Blue Like Jazz was a book that came at just the right moment. Donald Miller winsomely captured and voiced the sentiments of many Christians who grew up immersed in Christian culture. They felt disillusioned with hypocrisy, unconvinced by politics, and out of place in their churches. The cultural scorn from progressives and the parodies of evangelical life in movies like Saved and shows like The Simpsons rang all too true, and many young evangelicals (like Christians in generations past) wondered if they were a fish out of water, if perhaps there was an alternative from the enculturated Christianity of their parents in the post-9/11 world.
This, in many ways, was Don’s story, and Blue Like Jazz was a collection of essays and vignettes that reflected upon his journey. The book struck a deep chord and sold like hotcakes. Certainly, Miller’s fresh and humorous voice was an essential ingredient in his success, but his timeliness and cultural progressiveness gave the book momentum. Along with a host of “emergent” writers, he painted a picture of a different way of being a Christian in the world. Writers are commonly told, “Don’t tell me, show me.” This is the power of Miller’s work. Rather than yet another didactic how-to for the Christian life, he showed a way of being that readers found hip, compelling, and fresh.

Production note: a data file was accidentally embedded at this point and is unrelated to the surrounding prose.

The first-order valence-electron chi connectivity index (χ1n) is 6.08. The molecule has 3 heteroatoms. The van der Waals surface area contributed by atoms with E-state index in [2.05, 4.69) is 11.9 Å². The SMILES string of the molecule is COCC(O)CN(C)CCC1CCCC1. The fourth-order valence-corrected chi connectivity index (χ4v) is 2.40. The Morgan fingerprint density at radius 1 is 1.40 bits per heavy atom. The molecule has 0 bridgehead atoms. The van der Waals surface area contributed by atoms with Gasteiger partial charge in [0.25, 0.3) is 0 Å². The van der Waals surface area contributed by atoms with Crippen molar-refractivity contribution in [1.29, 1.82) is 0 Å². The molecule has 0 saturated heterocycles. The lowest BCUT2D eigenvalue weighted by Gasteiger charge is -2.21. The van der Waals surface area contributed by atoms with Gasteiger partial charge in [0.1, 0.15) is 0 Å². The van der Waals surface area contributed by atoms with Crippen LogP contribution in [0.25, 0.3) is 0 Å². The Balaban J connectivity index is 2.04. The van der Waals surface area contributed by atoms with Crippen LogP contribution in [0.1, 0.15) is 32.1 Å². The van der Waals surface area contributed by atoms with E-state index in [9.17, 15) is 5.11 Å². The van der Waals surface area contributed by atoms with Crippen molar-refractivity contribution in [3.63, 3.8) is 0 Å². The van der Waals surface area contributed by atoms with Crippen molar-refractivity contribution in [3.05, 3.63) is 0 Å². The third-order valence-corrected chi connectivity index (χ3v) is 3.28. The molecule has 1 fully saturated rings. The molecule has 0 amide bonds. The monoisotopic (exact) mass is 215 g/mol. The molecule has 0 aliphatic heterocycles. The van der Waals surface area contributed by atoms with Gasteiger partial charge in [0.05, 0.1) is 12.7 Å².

In just one month, on April 13, the film based on Blue Like Jazz will premier in theaters nationwide. It’s far more inspired-by the book than based-upon it, telling a largely fictionalized version of Miller’s first year at Reed College, a liberal arts school in Portland, Oregon. (Miller tells the story of writing the film’s screenplay in his book A Million Miles in a Thousand Years, which I actually think is his best work.)
Not everyone in the evangelical world was eager to embrace Miller’s books, and the criticism Blue Like Jazz elicited was often quite heated. In anticipation of the new film, it seems worth reflecting on a few of those surrounding issues.